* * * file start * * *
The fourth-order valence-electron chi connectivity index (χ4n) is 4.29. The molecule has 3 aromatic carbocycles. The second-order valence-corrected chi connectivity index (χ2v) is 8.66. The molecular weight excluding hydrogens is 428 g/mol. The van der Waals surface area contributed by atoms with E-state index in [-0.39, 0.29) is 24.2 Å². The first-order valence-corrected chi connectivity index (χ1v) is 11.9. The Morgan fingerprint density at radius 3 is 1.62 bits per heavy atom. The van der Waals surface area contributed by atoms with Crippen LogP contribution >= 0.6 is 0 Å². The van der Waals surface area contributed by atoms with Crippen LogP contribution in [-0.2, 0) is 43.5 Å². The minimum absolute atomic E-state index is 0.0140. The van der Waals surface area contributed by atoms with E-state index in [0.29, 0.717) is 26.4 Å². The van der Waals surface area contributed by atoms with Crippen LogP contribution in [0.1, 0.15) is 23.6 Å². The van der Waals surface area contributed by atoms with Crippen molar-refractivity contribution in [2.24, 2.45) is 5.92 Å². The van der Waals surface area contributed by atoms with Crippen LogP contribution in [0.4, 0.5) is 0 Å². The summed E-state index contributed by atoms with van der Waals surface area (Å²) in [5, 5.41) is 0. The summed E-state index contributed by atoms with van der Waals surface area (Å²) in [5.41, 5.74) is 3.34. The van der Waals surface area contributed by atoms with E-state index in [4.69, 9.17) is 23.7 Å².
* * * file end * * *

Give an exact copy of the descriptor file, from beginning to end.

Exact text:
The fourth-order valence-electron chi connectivity index (χ4n) is 4.29. The molecule has 3 aromatic carbocycles. The second-order valence-corrected chi connectivity index (χ2v) is 8.66. The molecular weight excluding hydrogens is 428 g/mol. The van der Waals surface area contributed by atoms with E-state index in [-0.39, 0.29) is 24.2 Å². The first-order valence-corrected chi connectivity index (χ1v) is 11.9. The Morgan fingerprint density at radius 3 is 1.62 bits per heavy atom. The van der Waals surface area contributed by atoms with Crippen LogP contribution >= 0.6 is 0 Å². The van der Waals surface area contributed by atoms with Crippen LogP contribution in [-0.2, 0) is 43.5 Å². The minimum absolute atomic E-state index is 0.0140. The van der Waals surface area contributed by atoms with E-state index in [0.29, 0.717) is 26.4 Å². The van der Waals surface area contributed by atoms with Crippen LogP contribution in [0.1, 0.15) is 23.6 Å². The van der Waals surface area contributed by atoms with Crippen molar-refractivity contribution in [2.24, 2.45) is 5.92 Å². The van der Waals surface area contributed by atoms with Crippen LogP contribution in [0.4, 0.5) is 0 Å². The summed E-state index contributed by atoms with van der Waals surface area (Å²) in [5, 5.41) is 0. The summed E-state index contributed by atoms with van der Waals surface area (Å²) in [5.41, 5.74) is 3.34. The van der Waals surface area contributed by atoms with E-state index in [4.69, 9.17) is 23.7 Å².